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Shopping center planned for Cooksville crossroad


A rural crossroads in Cooksville could be the home of a small shopping center if the county Zoning Board approves the latest in a string of requests for commercial zoning along Route 97.

Cooksville Limited Partnership -- which includes Amalia Riggs, who owns the 5.8-acre property, and developer Rob Moxley -- proposes building a small "convenience center" at Routes 97 and 144.

The Riggs property's location, near the Route 97 exit from Interstate 70, "makes it a logical candidate for some type of commercial use," Mr. Moxley said.

That use would likely include a convenience store and several small retailers or service providers, although the partnership has yet to talk to any prospective tenants, Mr. Moxley said.

Could set precedent

The rezoning request doesn't sit well with some local property owners, who say there is already too much commercial zoning in the area. Adding to the commercial development could set a precedent leading to Route 97 becoming an unwanted shopping strip, they say.

If the land-use petition is granted, it would be the third commercial rezoning for shopping areas along Route 97 in little more than a year -- posing the prospect of too much competition among prospective shop owners.

In February 1994, County Council members, sitting as the Zoning Board, voted to approve 14 acres of rural business zoning for a small gas station and store about a half-mile south of Route 144. In September, they approved 5.5 acres for general business zoning at the corner of Carr's Mill Road in Glenwood -- about a mile south of Route 144.

"It's going to be like Route 40," predicted Ronald Eyre, co-owner of Eyre's Bus Service in Glenelg. He and his brother, Thomas, own a nearby commercially zoned parcel at Route 97 and McKendree Road as well as two small shopping centers in Glenelg and Mount Airy.

Ronald Eyre, who testified against the rezoning of the Carr's Mill Road site, known as the Allen property, said he believes the area lacks demand for additional commercial development.

Three-year wait

The Eyres bought their commercial property on Route 97 -- across from the Allen property -- five years ago. But they have had to wait through three years of a recessionary business climate before finding enough tenants to justify financing for the 22,400-square-foot shopping center they plan to build.

With half the center pre-leased, the Eyres plan to begin construction in mid-April. The center, to be called the Inwood Village Center, will include a convenience store, health clinic, carryout restaurant, liquor store and hair salon.

But Mr. Moxley said the center he is proposing is far enough from the Eyre and Allen properties in Glenwood and is different from the other Cooksville property on Route 97 in its type of commercial land use.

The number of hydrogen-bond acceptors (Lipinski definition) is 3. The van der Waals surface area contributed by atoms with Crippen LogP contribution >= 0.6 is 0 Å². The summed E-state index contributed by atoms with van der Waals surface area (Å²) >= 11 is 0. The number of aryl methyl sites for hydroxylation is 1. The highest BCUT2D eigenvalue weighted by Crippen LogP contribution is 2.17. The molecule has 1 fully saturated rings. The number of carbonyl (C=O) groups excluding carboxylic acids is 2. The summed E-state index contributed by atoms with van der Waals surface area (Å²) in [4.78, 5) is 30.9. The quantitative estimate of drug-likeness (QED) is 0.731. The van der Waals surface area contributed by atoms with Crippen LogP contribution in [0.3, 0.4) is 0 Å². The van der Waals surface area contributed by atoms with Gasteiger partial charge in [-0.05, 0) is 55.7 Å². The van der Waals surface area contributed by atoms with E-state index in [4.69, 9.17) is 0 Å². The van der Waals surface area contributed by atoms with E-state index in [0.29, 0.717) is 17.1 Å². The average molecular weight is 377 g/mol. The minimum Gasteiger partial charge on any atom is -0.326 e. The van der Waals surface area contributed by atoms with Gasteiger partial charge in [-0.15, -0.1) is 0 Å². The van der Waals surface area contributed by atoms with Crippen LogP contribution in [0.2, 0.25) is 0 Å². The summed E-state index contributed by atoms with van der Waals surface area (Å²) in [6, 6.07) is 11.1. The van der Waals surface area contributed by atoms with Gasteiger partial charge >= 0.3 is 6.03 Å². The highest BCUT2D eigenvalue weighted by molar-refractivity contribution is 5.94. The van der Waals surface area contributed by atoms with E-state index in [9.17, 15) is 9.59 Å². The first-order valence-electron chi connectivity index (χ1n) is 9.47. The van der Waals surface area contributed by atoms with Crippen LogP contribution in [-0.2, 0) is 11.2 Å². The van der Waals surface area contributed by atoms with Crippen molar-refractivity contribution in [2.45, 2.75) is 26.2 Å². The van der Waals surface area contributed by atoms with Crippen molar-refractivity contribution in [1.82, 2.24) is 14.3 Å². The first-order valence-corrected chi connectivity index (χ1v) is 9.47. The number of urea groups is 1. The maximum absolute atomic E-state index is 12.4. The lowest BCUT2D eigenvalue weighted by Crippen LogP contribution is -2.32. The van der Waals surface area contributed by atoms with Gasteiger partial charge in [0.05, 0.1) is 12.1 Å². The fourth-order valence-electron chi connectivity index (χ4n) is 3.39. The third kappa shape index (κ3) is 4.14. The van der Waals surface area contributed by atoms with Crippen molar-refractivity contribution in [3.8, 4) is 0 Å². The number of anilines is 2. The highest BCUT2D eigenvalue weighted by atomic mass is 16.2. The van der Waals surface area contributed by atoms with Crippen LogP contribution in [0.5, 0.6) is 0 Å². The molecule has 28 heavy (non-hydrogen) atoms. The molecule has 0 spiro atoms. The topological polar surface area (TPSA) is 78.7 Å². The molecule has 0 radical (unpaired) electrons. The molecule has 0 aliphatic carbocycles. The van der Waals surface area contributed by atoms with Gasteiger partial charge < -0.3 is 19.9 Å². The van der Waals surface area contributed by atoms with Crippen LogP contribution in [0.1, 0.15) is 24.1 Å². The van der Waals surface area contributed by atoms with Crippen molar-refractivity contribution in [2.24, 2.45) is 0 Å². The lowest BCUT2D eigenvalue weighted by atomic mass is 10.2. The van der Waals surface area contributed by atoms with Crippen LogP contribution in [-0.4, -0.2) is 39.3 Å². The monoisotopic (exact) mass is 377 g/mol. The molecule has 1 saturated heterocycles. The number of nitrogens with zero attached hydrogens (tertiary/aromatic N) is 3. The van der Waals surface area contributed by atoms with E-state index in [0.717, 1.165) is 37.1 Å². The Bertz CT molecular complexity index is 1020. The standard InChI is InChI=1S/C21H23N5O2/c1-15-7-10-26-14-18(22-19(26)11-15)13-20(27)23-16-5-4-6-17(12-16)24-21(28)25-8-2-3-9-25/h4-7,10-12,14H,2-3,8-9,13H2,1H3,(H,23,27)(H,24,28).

One business owner who has been taking the pulse of the business potential at Routes 144 and 97 over the past three years is John Hopkins, who co-owns the Cooksville Carryout and Liquors with Josephine Fullerton. The restaurant-bar-package store is across Route 144 from the proposed shopping site.

With shopping centers operating in West Friendship and Lisbon and three other retail sites in the works in Cooksville and Glenwood, Mr. Hopkins doubts the need for more commercial property.

'Not that much demand'

"There's just not that much demand out there. I certainly don't think it would be feasible," he said.

He conceded that because of nearby Interstate 70 and a stream of commuters from Carroll County who cut through on Route 97, there is a "tremendous amount of traffic."

"But most of the traffic is going to and from work, and they do their shopping at home or at work," said Mr. Hopkins, who described the success of his business as "fair."

A handful of property owners sought commercial zoning along Route 97 during the 1992 comprehensive rezoning of the western county, but the Zoning Board turned most of them down.

So far, all who have come back to seek rezonings individually -- using the very different piecemeal rezoning process -- have had success.

Under the piecemeal process, land owners or potential landowners must either prove that the zoning on their property was mistakenly designated during the 1992 comprehensive rezoning or that the character of a neighborhood has substantially changed since that 1992 process.

Because Zoning Board rules prohibit members from speaking about pending cases, County Council Chairman Charles C. Feaga, a board member, declined to comment on the Cooksville rezoning request.

Ronald Eyre fears that last fall's rezoning of the Allen property to general business will set the precedent needed to meet the legal test for a substantial change. "From Union Chapel Road all the way up to 144, it could all become commercial," he said. After last year's rezonings, "the county's going to be inundated with commercial [rezoning] requests" for the area, he said.

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